In the Netherlands, hospitals are divided into three levels of trauma care, according to their expertise and facilities for the assessment and treatment of the severely injured patients. A level I trauma center provides the highest level of care for severely injured patients; it has a full range of specialists and equipment available 24 h a day. With the designation of eleven level I trauma centres in the Netherlands, the prehospital triage system has evolved, as patients are transported to the appropriate trauma center more quickly. Consequently, inhospital triage systems have become more important to enhance trauma care and minimize triage errors. Inhospital triage is now considered an important function of the emergency department (ED). Inhospital triage involves amongst others the decision which trauma team should be activated, based on a prehospital report of (helicopter) emergency medical services (H) EMS. The EMS provide rapid and adequate care for patients with time-critical and life-threatening injuries while using all valuable resources properly. Overtriage can be described as the unnecessary mobilization and utilization of medical resources for patients without significant injuries, while undertriage is defined as inadequate treatment of patients that are significantly injured. Frequent overtriage, leading to unnecessary mobilization of full resources, can demotivate staff due to the redundancy of their efforts and can negatively impact the trauma teams responsiveness. In this Level 1, trauma center an alteration was made in the inhospital triage system. The former system was a single-tiered system, always activating the entire general trauma team (GTT). Consequently, this GTT was often activated for stable patients with minor injuries, which can be considered overtriage. A previous study showed that up to 33% of the patients presented to the trauma resuscitation room were discharged without the need of care of the GTT or even without being admitted. This can also be considered as the patient receiving a higher level of care than needed. A considerable percentage of overtriage is deemed necessary to minimize undertriage, a percentage of 50% accepted by the American College of Surgeons Committee on Trauma. However, the former system generated an overtriage percentage above this limit. A study by Boyle et al. showed that mechanism of injury (MOI) criteria are poor predictors of patients who will go on to be inhospital defined major trauma patients. Individual MOI has no clinical significance in prehospital trauma triage in the absence of physiological instability and/or significant pattern of injury. To improve inhospital triage the trauma team activation (TTA) system was changed in January 2013 from a single-tiered TTA system based on high-energy trauma to a two-tiered TTA system based on specific criteria concerning patients vitals, MOI, and type of injuries sustained. In this new system, a divide is made in the dispatch of a complete trauma team (CTT) or a selective trauma team (STT). [Table 1] shows the constitution of both teams and [Table 2] shows the criteria for activation of the CTT. When an announcement does not meet the criteria for the CTT, the STT is activated. The rationale behind this division was to allocate resources more properly.,, This is done to minimize overtriage and facilitate appropriate use of staff and resources, since overtriage may be costly and inefficient. The CTT aims to rapidly resuscitate and stabilize the most severely injured patient and to reduce the time to diagnosis and treatment. A team approach allows for the distribution of the several tasks in assessment and resuscitation of the patient among a number of specialist., This can lead to a reduction in time from injury to definite intervention. The STT provides care for patients without abnormalities in their vital functions or without significant injuries, who require a lower level of care. This study aimed to evaluate the effectiveness and safety of the implementation of a two-tiered system and whether the triage is done according to the TTA criteria.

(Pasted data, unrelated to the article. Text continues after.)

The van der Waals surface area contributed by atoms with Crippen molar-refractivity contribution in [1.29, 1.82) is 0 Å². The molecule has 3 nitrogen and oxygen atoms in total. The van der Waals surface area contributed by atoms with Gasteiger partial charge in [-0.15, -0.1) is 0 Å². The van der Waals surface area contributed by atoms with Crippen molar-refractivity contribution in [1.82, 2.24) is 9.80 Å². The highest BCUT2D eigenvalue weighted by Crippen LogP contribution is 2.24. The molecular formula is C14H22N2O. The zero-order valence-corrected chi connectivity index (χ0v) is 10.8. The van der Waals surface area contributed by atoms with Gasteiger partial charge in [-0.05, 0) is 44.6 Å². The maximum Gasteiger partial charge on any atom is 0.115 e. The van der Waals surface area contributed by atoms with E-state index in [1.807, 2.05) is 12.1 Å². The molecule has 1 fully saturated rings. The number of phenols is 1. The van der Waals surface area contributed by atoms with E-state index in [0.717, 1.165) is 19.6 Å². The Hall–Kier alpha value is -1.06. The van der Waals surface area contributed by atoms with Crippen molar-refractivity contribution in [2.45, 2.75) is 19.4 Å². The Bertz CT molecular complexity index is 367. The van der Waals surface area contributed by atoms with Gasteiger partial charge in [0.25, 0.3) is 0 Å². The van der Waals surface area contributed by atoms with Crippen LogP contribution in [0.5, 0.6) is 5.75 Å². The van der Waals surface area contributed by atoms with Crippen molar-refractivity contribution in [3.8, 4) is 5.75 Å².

| Methods|| |